This spot was for a bankruptcy attorney center. The client provided a script that… well, read like a lawyer wrote it. It hit as many bullet points as possible that the :60 and :30 second versions would allow. I took their main points and wrote a script with a more emotional appeal. Instead of featuring a spokesman, it featured a young mother who got herself into financial trouble. The idea being that any potential clients would identify with the more “human” character.
Here are some storyboards from the livingroom scene:
Now on to the 35 adapter… I’ve been working on a 35mm lens adapter (static design based on Edwierdo and Marleen’s designs) for the DVX for a couple of months now and I finally have a working prototype, although it has a few flaws. I only used 5 micron aluminum oxide to grind the ground glass. 3 micron is preferred, but at the time I ordered parts I couldn’t find any online. I was worried about the grain, but after checking the footage on a hi-res monitor, I’m very happy. The problem I have is with vignetting. Part of the problem may be caused by the lack of a condenser lens, but the main problem is due to the +10 diopter. It’s an achromat which is nice, but it’s not strong enough, and only 42mm wide, as a result, I get some hard edge vignetting around the corners. I have plans to use a 50mm +16 or +20 achromat, but that will be a little while before I can make that modification. Once I get a decent working unit, I will post about it. The lens is a 50mm f1.7 minolta, and tests show that the frame matches the 35mm sill frame closely. I really wanted to use the adapter for some of the shots in this spot, the “dark moments” as the main character is faced with financial problems. Fortunately the vignetting plays into that feeling, the dark corners make it feel like her world is closing in. Also, the spot will be letter boxed, so most of the hard vignetting will be blocked out. Here are a couple of screen grabs from the living room scene, one is a slow dolly in, and the other is a rack focus (love that shallow DOF!) from the actor to the phone. Both of these were lit only with shiny boards from outside the windows.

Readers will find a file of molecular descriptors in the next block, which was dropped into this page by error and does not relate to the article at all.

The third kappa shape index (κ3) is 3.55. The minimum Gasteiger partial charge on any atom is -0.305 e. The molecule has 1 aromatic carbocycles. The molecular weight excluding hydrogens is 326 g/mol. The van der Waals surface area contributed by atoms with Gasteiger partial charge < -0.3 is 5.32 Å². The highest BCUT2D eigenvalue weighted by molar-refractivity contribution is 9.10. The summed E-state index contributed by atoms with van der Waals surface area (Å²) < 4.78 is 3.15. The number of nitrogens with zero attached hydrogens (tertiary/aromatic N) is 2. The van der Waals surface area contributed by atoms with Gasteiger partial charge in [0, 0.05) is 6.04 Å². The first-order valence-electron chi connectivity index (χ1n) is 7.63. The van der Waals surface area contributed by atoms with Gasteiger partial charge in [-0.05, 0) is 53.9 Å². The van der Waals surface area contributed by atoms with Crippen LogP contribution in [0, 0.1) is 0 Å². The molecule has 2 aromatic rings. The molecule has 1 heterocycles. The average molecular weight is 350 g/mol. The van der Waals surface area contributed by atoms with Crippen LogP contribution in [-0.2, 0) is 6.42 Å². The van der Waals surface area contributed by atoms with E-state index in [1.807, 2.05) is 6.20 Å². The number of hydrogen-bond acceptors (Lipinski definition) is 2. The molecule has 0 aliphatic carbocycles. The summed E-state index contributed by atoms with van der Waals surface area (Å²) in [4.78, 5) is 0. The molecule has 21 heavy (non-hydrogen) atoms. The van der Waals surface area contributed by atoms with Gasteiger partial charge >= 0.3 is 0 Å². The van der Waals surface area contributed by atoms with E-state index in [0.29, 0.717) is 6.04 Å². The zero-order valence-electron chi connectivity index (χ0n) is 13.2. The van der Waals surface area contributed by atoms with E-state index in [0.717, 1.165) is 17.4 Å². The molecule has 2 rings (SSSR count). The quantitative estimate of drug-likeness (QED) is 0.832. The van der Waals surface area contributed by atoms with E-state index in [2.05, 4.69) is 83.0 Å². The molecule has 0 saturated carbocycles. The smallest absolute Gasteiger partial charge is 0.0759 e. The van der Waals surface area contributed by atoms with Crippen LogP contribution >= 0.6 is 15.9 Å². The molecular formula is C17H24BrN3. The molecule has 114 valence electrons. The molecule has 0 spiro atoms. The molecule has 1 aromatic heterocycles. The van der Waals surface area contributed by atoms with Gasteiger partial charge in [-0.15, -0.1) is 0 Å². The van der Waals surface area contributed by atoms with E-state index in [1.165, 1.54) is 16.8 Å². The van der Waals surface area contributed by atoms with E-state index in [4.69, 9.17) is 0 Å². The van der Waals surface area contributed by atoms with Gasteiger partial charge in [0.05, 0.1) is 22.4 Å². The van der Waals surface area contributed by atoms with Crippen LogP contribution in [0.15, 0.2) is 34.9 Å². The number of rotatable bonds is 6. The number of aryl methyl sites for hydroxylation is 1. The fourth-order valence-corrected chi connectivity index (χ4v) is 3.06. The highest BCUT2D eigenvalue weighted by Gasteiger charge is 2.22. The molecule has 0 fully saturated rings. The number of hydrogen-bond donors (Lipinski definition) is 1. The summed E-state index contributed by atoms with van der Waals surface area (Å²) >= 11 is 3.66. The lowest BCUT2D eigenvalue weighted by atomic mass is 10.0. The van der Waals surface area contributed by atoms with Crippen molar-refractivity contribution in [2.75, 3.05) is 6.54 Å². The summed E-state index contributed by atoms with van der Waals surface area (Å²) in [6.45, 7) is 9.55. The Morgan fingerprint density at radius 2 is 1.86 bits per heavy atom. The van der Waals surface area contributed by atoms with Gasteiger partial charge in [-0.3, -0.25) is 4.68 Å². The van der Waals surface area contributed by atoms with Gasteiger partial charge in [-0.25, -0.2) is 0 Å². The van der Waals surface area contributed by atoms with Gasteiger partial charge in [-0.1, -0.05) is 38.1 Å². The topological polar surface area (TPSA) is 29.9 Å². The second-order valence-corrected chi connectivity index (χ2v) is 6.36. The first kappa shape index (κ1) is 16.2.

Here is the lighting diagram for this scene:
This next still is from the lawyers office. It’s shot clean, without the lens adapter. Lighting was natural light from the windows and modeling with 2 500watt PAR64s with full CTO, and a back light with a 75watt reflector bulb in a Lowell light with full CTO and on a dimmer to dial it in. Also below is a behind the scenes still that shows the parcan set up. We were on a second story location, so shinyboards were not an option.
This set still shows the ambient light and one of the PAR64s with full blue.